Patient notification. Certain states require that patients be notified of a drug substitution. Stricter versions of these regulations require explicit patient consent before any substitution is made. Documentation of notification/consent are possible barriers to adoption of approved biosimilars.

Records. Any biologic product substitution must be accompanied by records in the prescriber’s medical practice and at the pharmacy.

Immunity. In certain states, laws provide protection to pharmacists who substitute a biologic product in compliance with the state’s laws.

Web lists. States must keep an up to date list of permissible interchangeable products that is publically available.

Cost or pricing. Legislation exists requiring pharmacists to explain the cost or price of a biologic and its interchangeable biosimilar. Five states require that a substitution must have the lowest cost.

Understanding the extent of the state and federal laws regarding substitutability can help employer groups and pharmacy programs estimate the potential cost impact for their organization. Milliman has done previous research on cost savings for employer groups that uptake biosimilars. As more biosimilars are approved, there will be more competition for high priced biologics and additional drug choices will be available at more affordable prices.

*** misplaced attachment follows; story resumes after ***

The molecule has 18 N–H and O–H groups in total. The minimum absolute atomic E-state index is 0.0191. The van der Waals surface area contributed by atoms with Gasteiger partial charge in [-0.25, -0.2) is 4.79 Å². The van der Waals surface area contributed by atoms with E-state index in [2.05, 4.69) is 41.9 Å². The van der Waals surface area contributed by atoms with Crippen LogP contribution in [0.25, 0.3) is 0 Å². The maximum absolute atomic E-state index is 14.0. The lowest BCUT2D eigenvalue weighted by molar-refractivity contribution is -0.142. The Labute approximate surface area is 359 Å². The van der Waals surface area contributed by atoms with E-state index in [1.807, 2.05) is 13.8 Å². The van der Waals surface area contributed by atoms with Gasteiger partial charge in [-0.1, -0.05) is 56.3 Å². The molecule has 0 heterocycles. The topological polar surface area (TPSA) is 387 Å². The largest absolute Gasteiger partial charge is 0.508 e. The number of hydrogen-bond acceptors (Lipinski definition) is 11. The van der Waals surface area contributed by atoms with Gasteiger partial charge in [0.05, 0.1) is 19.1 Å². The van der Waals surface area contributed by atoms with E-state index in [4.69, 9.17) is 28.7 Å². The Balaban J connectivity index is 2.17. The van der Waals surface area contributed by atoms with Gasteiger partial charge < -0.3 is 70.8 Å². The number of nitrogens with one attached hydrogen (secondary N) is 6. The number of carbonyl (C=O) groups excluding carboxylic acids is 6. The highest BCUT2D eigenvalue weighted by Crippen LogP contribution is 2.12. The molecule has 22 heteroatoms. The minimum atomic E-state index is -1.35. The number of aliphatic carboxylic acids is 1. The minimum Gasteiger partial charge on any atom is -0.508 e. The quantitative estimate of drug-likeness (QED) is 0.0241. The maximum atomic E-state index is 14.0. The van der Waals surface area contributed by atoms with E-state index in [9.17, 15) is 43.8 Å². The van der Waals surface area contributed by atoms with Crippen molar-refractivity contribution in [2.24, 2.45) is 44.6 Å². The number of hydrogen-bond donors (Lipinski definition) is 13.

To learn more about Milliman’s pharmacy benefits consulting services, click here.

Developing population health management programs under risk-based contracts

Risk-based contracts are driving the development of population health management programs (PHMPs) that are designed to achieve the Institute for Healthcare Improvement’s Triple Aim goals. Health systems may need to redesign how they deliver healthcare to meet these goals. Risk-based contracts often give providers both the financial flexibility and incentive to redesign care.

In the article “Population health management program development: The path to the Triple Aim,” Milliman’s Nick Creten and Blaine Miller discuss the following five steps healthcare organizations must address when developing a PHMP in a risk-based contracting environment.

Step 1: Assess population costs, utilization, and risk
Step 2: Identify opportunities
Step 3: Segmentation
Step 4: Intervention development
Step 5: Monitor, assess, and improve

Regulatory roundup

More healthcare-related regulatory news for plan sponsors, including links to detailed information.

IRS extends due dates for furnishing to individuals with 2016 Form 1095-B and Form 1095-C
The Internal Revenue Service (IRS) released Notice 2016-70, which extends the due dates for certain information reporting requirements for 2016 imposed by the Patient Protection and Affordable Care Act (ACA) under section 6055 and 6056 of the Internal Revenue Code.